This is an archive of the Office of Juvenile Justice and Delinquency Prevention’s (OJJDP's) electronic newsletter OJJDP News @ a Glance. The information in this archived resource may be outdated and links may no longer function. Visit our website at for current information.
July | August 2015

New Publications

All OJJDP publications may be viewed and downloaded on the publications section of the OJJDP website. Print publications may be ordered online at the National Criminal Justice Reference Service website.

Studying Deterrence Among High-Risk  Adolescents Studying Deterrence Among High-Risk Adolescents (Bulletin)
NCJ 248617
Pathways to Desistance Bulletin Series

This bulletin presents some key findings on the link between perceptions of the threat of sanctions and deterrence from crime among serious adolescent offenders. Some of the findings show that there was no meaningful reduction in offending or arrests in response to more severe punishment (e.g., correctional placement, longer stays), policies targeting specific types of offending may be more effective at deterring youth from engaging in these specific offenses as opposed to general policies aimed at overall crime reduction, and that in response to an arrest, youth slightly increased their risk perceptions, which is a necessary condition for deterrence.

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Coming Soon—

Beyond Detention Series
The following bulletins from the Office's Beyond Detention series present findings from the OJJDP-sponsored Northwestern Juvenile Project—a longitudinal study of youth detained at the Cook County Juvenile Temporary Detention Center in Chicago, IL.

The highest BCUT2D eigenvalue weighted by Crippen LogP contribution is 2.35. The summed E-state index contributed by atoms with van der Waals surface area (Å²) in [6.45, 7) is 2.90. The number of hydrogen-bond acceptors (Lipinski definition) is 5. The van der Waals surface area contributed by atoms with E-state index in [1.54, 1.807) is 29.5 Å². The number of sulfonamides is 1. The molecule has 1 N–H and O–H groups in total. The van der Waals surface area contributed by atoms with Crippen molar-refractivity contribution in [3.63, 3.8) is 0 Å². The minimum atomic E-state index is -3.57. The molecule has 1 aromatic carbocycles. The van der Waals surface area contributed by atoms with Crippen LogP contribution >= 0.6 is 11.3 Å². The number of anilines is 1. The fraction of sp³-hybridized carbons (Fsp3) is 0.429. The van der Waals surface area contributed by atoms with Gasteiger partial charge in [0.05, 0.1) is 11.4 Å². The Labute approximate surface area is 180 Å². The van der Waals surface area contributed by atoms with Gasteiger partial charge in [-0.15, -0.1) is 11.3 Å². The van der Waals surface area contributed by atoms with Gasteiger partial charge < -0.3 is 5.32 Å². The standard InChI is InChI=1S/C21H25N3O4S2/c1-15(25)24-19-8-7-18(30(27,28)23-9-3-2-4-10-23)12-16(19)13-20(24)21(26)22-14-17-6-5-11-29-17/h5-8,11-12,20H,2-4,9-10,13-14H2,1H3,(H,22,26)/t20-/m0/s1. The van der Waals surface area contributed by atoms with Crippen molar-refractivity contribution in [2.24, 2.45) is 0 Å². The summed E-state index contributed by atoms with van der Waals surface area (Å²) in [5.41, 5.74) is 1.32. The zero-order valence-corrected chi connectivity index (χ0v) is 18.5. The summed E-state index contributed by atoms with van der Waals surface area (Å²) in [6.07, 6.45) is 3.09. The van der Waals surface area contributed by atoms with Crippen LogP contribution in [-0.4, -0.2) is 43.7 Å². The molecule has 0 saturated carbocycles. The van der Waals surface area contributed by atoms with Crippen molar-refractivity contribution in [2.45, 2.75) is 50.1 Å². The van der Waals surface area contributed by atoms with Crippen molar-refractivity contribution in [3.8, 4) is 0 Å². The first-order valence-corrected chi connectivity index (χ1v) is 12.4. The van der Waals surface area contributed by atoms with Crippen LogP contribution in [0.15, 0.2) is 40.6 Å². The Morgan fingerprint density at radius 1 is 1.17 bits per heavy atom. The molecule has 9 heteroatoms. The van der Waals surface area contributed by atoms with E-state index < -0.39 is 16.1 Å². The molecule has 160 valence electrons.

Violent Death in Delinquent Youth After Detention

The authors looked at mortality rates among the youth enrolled in the project. Among their findings: The standardized mortality rate for delinquent youth is more than four times the rate for youth in the general population. More specifically, the mortality rate for delinquent female youth is nearly eight times the rate in the general population, African American youth experience the highest mortality rate, and the vast majority of deaths among delinquent youth were homicides from gunshot wounds.

Perceived Barriers to Mental Health Services Among Detained Youth

The authors examined youth’s perceptions of barriers to mental health services, focusing on youth with alcohol, drug, and mental health disorders. Among their findings: Most frequently, youth did not receive services because they believed their problems would go away without outside help (56.5 percent); nearly one-third of youth (31.7 percent) were not sure whom to contact or where to get help; and nearly one-fifth of the sample (19.1 percent) reported difficulty in obtaining help.


Psychiatric Disorders in Youth After Detention

The authors discuss findings related to the prevalence and persistence of psychiatric disorders in youth after detention. Five years after the first interview, more than 45 percent of male juveniles and nearly 30 percent of female juveniles had one or more psychiatric disorders. Substance use disorders were the most common and most likely to persist. As compared to African Americans, non-Hispanic whites and Hispanics had higher rates of substance use disorders. Females had higher rates of depression over time.


Detained Youth Processed in Juvenile and Adult Court: Psychiatric Disorders and Mental Health Needs

This bulletin presents results of a study of the prevalence of psychiatric disorders among youth transferred to adult criminal court compared with those processed in juvenile court. Results of this OJJDP-sponsored study indicate that many youth are being transferred to adult criminal court, with males, African Americans, Hispanics, and older youth significantly more likely to be processed in adult criminal court than females, non-Hispanic whites, and younger youth. Among youth processed in adult criminal court, those sentenced to prison had significantly greater odds than those who received a less severe sentence of having a disruptive behavior disorder, a substance use disorder, or co-occurring affective and anxiety disorders.